How would you define the Live Magazine?
It’s a show that puts on stage authors, photographers, journalists, writers, in short people who document the world, and who come to tell true stories. Illustrated with photos, video, dance, sound and other media, these stories follow one another and create a kind of living newspaper on stage.
How do you develop the editorial line?
Just like I would in a newspaper: I try to strike a balance between the different types of contributors, to feature an equal number of men and women, established authors and new talents, with different profiles: journalists, photographers, film-makers, and sometimes even scientists and historians. I’m also looking for diversity in the tone of the stories and the depth of the subjects. In general, I approach the contributors rather than the other way round. And I draw up my contents for our four annual editions as I go along: two for adults and one for children, in French, and one in English around a particular theme.
Do they find it easy to speak on stage?
No, it’s a delicate exercise. None of them have chosen to take to the stage or to be in the foreground; they’re all people who work behind the scenes. They are storytellers, not performers. So in general, they initially refuse my invitation, but by showing them how others have overcome the risk of revealing themselves on stage, many of them end up agreeing. But actually it’s this freshness, this authenticity that makes the stories powerful. The audience can sense the honesty and the fragility in their presentations.
Is the preparation of the children's edition different?
For the last four years, we’ve been working with Bayard and Milan Belgique, who have helped us to adapt our content for a younger audience. Different ingredients go into the line-up. As well as true stories, we always have an imaginary hero, a circus, jokes, just like in a children’s magazine. The speakers also involve the children in their stories, a scientist will conduct an experiment on stage with a child, or a photographer will include a child in his story.
By selecting them from the audience?
No, everything in our performances is scripted in advance. It’s the same with the children. In October, two children will tell the story of their research into the work of a photographer, and everything is rehearsed, nothing is left to chance.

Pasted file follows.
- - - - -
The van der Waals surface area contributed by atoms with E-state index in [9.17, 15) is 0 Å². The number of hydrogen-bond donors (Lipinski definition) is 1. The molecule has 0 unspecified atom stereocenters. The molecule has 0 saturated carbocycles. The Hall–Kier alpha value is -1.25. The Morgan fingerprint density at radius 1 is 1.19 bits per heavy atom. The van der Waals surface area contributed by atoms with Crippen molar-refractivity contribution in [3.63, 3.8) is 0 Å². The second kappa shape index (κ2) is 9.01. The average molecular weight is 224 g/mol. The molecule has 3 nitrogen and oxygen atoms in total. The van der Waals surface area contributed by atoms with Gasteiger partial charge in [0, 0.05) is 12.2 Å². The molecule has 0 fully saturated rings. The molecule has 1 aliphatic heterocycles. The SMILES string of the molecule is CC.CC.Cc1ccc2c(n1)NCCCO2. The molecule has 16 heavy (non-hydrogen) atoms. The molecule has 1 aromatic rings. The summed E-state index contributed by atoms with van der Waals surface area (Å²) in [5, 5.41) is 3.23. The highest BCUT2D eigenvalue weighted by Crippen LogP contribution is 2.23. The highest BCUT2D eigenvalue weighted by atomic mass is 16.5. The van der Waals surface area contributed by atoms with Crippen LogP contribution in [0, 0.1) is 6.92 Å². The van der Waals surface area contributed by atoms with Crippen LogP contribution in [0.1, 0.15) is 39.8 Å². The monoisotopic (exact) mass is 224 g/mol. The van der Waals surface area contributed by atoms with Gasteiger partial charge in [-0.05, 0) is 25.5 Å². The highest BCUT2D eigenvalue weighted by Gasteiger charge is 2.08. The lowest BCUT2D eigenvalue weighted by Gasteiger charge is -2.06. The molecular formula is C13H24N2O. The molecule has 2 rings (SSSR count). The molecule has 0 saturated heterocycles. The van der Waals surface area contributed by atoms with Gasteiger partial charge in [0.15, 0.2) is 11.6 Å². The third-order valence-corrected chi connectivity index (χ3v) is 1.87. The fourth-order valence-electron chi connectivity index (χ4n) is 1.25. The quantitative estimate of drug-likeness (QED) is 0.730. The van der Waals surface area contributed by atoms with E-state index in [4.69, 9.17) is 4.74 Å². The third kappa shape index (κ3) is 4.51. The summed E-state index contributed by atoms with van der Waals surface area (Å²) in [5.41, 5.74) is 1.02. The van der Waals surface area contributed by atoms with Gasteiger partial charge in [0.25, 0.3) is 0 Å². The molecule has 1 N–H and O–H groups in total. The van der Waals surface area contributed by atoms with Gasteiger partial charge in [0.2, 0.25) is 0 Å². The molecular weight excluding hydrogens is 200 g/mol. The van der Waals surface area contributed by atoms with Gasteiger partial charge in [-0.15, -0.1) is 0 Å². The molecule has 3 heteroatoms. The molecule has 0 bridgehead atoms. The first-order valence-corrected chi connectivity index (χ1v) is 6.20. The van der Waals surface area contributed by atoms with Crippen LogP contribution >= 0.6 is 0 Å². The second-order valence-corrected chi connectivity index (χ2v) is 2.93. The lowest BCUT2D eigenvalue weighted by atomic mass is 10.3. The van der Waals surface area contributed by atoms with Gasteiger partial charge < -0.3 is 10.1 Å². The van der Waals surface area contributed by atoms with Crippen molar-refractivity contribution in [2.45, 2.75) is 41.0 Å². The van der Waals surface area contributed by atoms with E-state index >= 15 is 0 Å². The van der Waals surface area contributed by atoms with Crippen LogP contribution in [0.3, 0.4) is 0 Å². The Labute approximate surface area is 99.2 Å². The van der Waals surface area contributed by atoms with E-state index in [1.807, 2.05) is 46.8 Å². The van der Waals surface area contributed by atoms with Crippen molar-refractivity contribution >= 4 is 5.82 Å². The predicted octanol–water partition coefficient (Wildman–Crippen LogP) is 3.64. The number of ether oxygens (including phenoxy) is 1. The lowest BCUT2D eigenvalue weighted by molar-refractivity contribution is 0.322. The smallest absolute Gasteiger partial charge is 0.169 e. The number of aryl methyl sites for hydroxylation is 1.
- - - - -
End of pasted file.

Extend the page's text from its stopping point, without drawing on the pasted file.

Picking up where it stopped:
Can you give us a foretaste of the contents of the adult edition?
We never reveal the contents in advance to keep an element of surprise. It’s just like when you buy a magazine: you only discover the contents when you open it. What I can tell you is that, out of the ten stories we have chosen, some will be based on current affairs (we’ll speak about Afghanistan, for example), while others will focus on in-depth investigations into background issues. But I’ve already said too much. I can also tell you that the participants in this next edition will come from Belgium, but also from Brazil, England, France and Portugal, joining up to chronicle the world with passion. Our line-up includes a variety of content, and has been designed to amaze, to excite, to move you, but also to make the audience smile. And I can’t help but reveal that it will also feature the star dancer of the Rio Opera.
How do you compare with traditional media?
What we often hear is that the Live Magazine gives a new lease of life to journalism, which doesn’t have this direct contact with the audience. The format helps people to speak more freely, and we can develop issues that sometimes can only be expressed on stage. At a time when misinformation and fake news are rife, we present in-depth investigations, led by journalists who have been focusing for years on a subject they know inside-out. And it’s exciting to think that it works and that it’s actually good for journalism.
Keep the dates!
10 October, Live Magazine for children
26 October, Live Magazine: autumn edition